# Functional derivative of metric

To do functional derivative of some actions, we need to know a functional differential of metrics $$g_{\mu \nu}(x)$$. One of the formulae about that is: $$g_{\mu\nu}\delta g^{\mu\nu} = - g^{\mu\nu} \delta g_{\mu \nu},$$but this confused me, because for arbitrary tensors, it is true that$$A_{\mu\nu}B^{\mu\nu}=A^{\mu\nu}B_{\mu\nu}.$$

What is the difference?

I suppose $$\delta g^{\mu\nu}$$ is a tensor because actions must be scalars, but i don't have any proof.

The inverse metric tensor $$(g^{-1})^{\mu\nu}$$ is often written as $$g^{\mu\nu}$$ when no confusion can arise. Let us not use this shorthand notation here. OP's formula then reads

$$\delta(g^{-1})^{\mu\nu}~=~-(g^{-1})^{\mu\lambda}\delta g_{\lambda\kappa}(g^{-1})^{\kappa\nu} .$$ We can now raise and lower indices with the metric/inverse metric, e.g. $$\delta(g^{-1})^{\mu\nu}~=~-(\delta g)^{\mu\nu},$$ without running into inconsistencies.

• Thank you for answering. Now I can see for the metric tensor, we can get $$\delta(g^{-1})^{\mu\nu}~=~-(\delta g)^{\mu\nu}$$ so if i substitute this for my formula $$g_{\mu\nu}(\delta g)^{\mu\nu} = g^{\mu\nu} (\delta g)_{\mu \nu}$$ so there is no inconsistency. Thank you very much. May 31, 2019 at 13:54

Use $$g^{\mu\nu}g_{\nu\lambda}=\delta^\mu_\nu$$. Now for any matrix $$G$$ and its inverse $$G^{-1}$$ we have $$0= \delta(\mathbb I)= \delta (G^{-1} G)= (\delta G^{-1}) G + G^{-1}\delta G.$$ Multiply by $$G^{-1}$$ from the right to get $$\delta G^{-1} = - G^{-1}\delta G G^{-1}.$$ Thus $$\delta g^{\mu\nu}= - g^{\mu \rho} \delta g_{\rho\sigma} g^{\sigma \nu}$$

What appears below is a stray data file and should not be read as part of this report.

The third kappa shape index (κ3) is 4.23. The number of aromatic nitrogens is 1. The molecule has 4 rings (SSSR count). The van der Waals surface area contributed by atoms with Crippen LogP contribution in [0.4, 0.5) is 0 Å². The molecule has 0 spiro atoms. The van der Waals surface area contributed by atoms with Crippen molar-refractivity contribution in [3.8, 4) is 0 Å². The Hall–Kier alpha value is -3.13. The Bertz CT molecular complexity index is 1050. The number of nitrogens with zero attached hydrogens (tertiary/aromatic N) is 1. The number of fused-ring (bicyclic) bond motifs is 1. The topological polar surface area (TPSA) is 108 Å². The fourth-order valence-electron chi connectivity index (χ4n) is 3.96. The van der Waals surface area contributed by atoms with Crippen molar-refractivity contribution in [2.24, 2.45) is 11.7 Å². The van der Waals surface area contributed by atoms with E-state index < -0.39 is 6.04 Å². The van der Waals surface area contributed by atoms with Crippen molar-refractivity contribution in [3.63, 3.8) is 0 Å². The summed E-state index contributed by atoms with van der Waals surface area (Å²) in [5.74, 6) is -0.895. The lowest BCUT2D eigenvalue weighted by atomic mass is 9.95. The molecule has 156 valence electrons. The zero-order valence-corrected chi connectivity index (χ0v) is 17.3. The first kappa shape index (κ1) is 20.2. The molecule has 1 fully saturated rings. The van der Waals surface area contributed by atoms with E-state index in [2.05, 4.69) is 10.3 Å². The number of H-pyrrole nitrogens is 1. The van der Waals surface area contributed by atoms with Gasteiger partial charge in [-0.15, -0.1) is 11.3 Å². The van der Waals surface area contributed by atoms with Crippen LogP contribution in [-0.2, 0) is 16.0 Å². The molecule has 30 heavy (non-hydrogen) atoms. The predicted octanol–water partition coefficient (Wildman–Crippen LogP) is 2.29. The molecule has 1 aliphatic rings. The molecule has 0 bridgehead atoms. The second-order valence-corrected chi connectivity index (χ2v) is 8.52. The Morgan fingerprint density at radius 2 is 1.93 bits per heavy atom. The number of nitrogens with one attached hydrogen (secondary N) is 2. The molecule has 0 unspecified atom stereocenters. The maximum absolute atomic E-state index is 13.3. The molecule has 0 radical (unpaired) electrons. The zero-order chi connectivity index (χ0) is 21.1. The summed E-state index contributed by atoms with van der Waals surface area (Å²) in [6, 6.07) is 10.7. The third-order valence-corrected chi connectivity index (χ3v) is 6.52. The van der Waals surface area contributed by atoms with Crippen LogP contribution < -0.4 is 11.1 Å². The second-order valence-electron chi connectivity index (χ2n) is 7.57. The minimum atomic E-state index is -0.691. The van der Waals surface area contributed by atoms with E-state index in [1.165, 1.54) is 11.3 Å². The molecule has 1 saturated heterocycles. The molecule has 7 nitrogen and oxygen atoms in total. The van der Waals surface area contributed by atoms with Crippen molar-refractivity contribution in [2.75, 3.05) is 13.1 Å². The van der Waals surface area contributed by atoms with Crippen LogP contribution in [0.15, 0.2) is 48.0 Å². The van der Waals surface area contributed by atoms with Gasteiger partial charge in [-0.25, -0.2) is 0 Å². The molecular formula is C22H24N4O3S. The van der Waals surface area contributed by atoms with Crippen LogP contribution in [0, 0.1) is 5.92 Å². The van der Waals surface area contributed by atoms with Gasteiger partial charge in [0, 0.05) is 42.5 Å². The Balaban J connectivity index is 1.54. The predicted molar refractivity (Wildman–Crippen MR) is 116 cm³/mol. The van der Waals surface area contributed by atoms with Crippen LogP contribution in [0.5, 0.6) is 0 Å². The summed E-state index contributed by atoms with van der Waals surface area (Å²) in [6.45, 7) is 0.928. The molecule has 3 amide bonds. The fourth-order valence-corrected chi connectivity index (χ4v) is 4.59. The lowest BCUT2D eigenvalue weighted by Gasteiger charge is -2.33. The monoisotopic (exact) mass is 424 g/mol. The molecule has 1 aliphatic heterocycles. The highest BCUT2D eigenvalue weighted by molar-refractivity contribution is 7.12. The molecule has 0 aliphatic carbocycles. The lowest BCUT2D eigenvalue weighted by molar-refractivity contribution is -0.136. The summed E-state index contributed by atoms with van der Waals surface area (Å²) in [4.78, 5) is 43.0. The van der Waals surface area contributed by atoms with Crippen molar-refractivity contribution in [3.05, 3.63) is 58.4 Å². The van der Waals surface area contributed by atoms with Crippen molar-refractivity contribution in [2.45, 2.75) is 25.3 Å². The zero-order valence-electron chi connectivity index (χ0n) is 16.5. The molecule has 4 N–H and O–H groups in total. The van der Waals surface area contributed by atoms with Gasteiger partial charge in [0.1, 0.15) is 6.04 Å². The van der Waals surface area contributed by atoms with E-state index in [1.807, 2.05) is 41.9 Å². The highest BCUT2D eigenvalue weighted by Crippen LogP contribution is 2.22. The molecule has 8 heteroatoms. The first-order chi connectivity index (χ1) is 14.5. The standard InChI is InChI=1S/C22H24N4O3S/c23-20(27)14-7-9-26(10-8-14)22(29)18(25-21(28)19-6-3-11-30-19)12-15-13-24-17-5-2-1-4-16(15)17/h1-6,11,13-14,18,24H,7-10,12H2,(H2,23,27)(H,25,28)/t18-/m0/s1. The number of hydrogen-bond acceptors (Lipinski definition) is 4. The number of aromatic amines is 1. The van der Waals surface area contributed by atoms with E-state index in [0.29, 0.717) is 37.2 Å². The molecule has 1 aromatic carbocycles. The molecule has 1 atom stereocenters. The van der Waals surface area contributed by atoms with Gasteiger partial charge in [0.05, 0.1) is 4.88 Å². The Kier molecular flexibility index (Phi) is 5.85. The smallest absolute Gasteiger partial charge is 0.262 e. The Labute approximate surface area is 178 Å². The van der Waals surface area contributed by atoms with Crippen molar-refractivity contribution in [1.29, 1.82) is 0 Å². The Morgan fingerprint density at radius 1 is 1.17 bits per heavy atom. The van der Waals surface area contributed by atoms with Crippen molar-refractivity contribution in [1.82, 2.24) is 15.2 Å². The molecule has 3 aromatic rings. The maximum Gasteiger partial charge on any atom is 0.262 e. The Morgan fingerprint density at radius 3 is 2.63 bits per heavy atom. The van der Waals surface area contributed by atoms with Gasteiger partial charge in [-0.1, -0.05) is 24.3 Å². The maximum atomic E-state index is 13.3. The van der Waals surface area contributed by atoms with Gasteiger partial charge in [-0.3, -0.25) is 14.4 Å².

• Thank you for answering. The formula which I wrote has no living indices so this derivation is educational for me. Thank you, but how can I understand the difference between this and the formula for arbitrary tensors in my question? In other words, why $$g_{\mu\nu}\delta g^{\mu\nu} = +g^{\mu\nu} \delta g_{\mu \nu}$$ is not true while $$A_{\mu\nu}B^{\mu\nu}=A^{\mu\nu}B_{\mu\nu}$$ is true. Sorry to bother you again. May 31, 2019 at 13:36
• Sorry, now I understood. I didn't understand the difference between $\delta(g^{\mu\nu})$ and $(\delta g)^{\mu \nu}$. Thanks. May 31, 2019 at 13:56

$$\delta g^{\mu \nu}$$ is definitely a tensor, but you have to be careful when you have variations of a tensor. To be clear, it is $$\delta (g^{\mu \nu})$$, not $$(\delta g)^{\mu \nu}$$. Then you must express $$\delta (g^{\mu \nu})$$ in terms of $$\delta (g_{\mu \nu})$$ as given in your first equation. You do this by taking contractions with the metric. This is where the difference comes in. Precisely, we have

\begin{aligned} \delta (g^{\mu \nu}) &= \delta (g^{\alpha \mu} g^{\beta \nu} g_{\alpha \beta})\\ &= \delta (g^{\alpha \mu}) \bar{g}^{\beta \nu} \bar{g}_{\alpha \beta} + \bar{g}^{\alpha \mu} \delta(g^{\beta \nu}) \bar{g}_{\alpha \beta} + \bar{g}^{\alpha \mu} \bar{g}^{\beta \nu} \delta(g_{\alpha \beta}) \end{aligned}

where an overbar on the metric $$\bar{g}_{\mu \nu}$$ indicates that the metric takes its background value.

• Thank you for answering. Sorry for a basic question, what is the definition of metric's "background" value? I suppose $\bar{g}^{\mu\nu} = g^{\mu\nu}(x)$ where $x$ is a point in area which $g^{\mu\nu}$ is defined, is it right? May 31, 2019 at 13:20
• @Keyspire Think of perturbation theory. In going from first equality to the second, I used the Leibniz product rule and applied $\delta$ to only one of the three metrics inside the brackets each time. The other two are the values of $g_{\mu \nu}$ around which we are perturbing the metric. I chose this value of $g_{\mu \nu}$ to be $\bar{g}_{\mu \nu}$, that is, which satisfies background equations of motion. But anyway, this is not a rule and, in general, you can perturb around some given $g_{\mu \nu}$. May 31, 2019 at 13:57
• Thank you, I understood now. Can we raise and lower indices with $\bar{g}$ still now? If so, we obtain $\delta (g^{\mu\nu})~=~-(\delta g)^{\mu\nu}$. I suppose it's true because the form of function $g$ varied but the properties under general coordinate transformations is still unchanged. May 31, 2019 at 14:08
• @Keyspire As written in my answer, you raise and lower indices with respect to the full metric, and then take the variation. If you define $\delta g_{\mu \nu} \equiv h_{\mu \nu}$, then $\delta g^{\mu \nu} = - h^{\mu \nu}$. May 31, 2019 at 14:35